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Signs that leaders share cautious optimism about economy

The mid-year ‘pulse’* of leaders and their organizations as we are half-way through 2023, shows that overall, there is a significant degree of wary optimism about the next six-to-12 months amongst senior executives, both for the global economy and their companies, yet there is an acute understanding that major market challenges remain.

The mid-year ‘pulse’* of leaders and their organizations as we are half-way through 2023, shows that overall, there is a significant degree of wary optimism about the next six-to-12 months amongst senior executives, both for the global economy and their companies, yet there is an acute understanding that major market challenges remain.

The survey was completed by leaders responsible for medium-to-large scale businesses in a variety of sectors, including financial services, consumer, industrial, technology, and infrastructure. We asked them to take a view on where their expectations lie for the next six-to-12 months, and what their biggest priorities are, and if this has changed since the start of 2023.

Moderate Optimism for the Economy
Slightly more than half (51%) of the respondents are positive about the prospects for the global economy in the next six-to-12 months, with 26% saying they are very optimistic. However, most respondents (30%) are simply unsure what the short-to medium term economic future holds. Considering the downcast economic forecasts for the rest of 2023 and 2024, and the fact that some countries (e.g. Germany and New Zealand) are already in a recession, it is surprising that only 8% of leaders feel extremely pessimistic about the future health of the global economy.

Stronger Optimism for Company Performance
There is a greater degree of optimism when leaders were asked about expectations for their own company’s performance in the next 12 months. The majority of respondents (52%) are optimistic, although most leaders are only slightly optimistic. A small number (7%) feel that their company’s performance will be significantly weaker this year compared to last.

The most common reasons for this optimism include inflationary pressures weakening, as well as the labor market continuing to be both strong and resilient (although some mentioned that this is also a negative – see below). Another positive metric is that consumer spending is near or at all-time highs in the major economies of the US, China and India. Whilst consumer confidence in OECD countries is nowhere near as high as it was in 2018-19, it has rebounded strongly from a year ago, when it reached its lowest point in 10 years.

Top Priority: Customer Acquisition, Retention
Presented with a list of organizational priorities that respondents ranked from most to least important right now, leaders said that customer acquisition and retention is the most critical element, followed closely by talent acquisition and retention. The least important is digital transformation and technology adoption, and the next least important is regulatory compliance and risk management. Of moderate importance was financial stability and profitability and innovation and staying ahead of competitors.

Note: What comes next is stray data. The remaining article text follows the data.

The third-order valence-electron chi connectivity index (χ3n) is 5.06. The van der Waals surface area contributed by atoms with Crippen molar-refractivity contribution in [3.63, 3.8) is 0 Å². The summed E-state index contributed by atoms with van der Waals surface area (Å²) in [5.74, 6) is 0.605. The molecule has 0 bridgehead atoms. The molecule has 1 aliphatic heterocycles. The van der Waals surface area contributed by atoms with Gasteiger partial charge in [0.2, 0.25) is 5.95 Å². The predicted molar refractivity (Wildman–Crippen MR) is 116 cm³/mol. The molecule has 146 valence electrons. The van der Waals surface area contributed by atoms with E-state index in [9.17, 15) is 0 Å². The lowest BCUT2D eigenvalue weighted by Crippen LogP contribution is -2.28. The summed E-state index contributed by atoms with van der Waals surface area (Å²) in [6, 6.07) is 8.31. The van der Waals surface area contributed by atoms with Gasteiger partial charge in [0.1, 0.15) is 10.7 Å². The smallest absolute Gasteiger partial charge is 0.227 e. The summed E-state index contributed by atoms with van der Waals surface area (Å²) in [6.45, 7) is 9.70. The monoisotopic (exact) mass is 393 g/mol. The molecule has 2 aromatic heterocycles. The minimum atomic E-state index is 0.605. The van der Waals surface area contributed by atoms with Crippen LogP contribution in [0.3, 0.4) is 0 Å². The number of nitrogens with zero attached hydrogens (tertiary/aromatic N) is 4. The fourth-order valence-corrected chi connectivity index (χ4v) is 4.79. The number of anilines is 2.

However, it is important to note that when averaged out, the quantitative margins for all six factors were quite small. In other words, of all these priorities, none were significantly more important than any of the others (see below).

When asked if there were any additional priorities that were not on the list, quite a number of leaders mentioned banking and vendor management. The US banking crisis in March which resulted in the collapse of three banks, most notably Silicon Valley Bank, forced many organizations to question their vendor choices, structures, and processes for things like banking and payroll.

Digital transformation and technology adoption has decreased in importance in recent years, as the more immediate concerns of customer acquisition and securing the right leadership in an inflationary environment have taken center-stage,” said Julian Buckeridge, Managing Partner at NGS Global’s office in Shanghai, China. “However, I expect tech and digital prioritization to resurge in importance in coming quarters, as the rapid adoption and upscaling of artificial intelligence turns into a major opportunity for businesses.”

Talent Market Remains Tight, Challenging
As the second-most important priority, more important than even financial stability and profitability, talent acquisition and retention remains a huge challenge for companies throughout 2023. When asked about the difficulty of hiring leaders and executives at their organizations now compared with 12 months ago, most respondents (31%) said it is about the same, but more than one in five (22%) said it is slightly worse, whilst similar numbers (18%) think it is slightly better. Whilst these results are mixed, they do indicate that there is no end in sight, with only 8% saying that the availability of talent has vastly improved since last year.

When asked to elaborate on this issue, a considerable number of leaders suggested that they need both vision and flexibility to secure and retain top talent, and in the current climate, this is more important than monetary salary.

“This survey indicates a perhaps unexpected degree of positive sentiment amongst business executives and leaders, albeit tempered by ongoing concerns around the extreme competitiveness for talent and customer acquisition,” explained Dr. Udo Maier, Managing Partner for NGS Global in Munich, Germany. “Companies that can provide genuine yet differentiated value and support for both their client-base and employees are best-positioned in the current climate.”

*NGS Global

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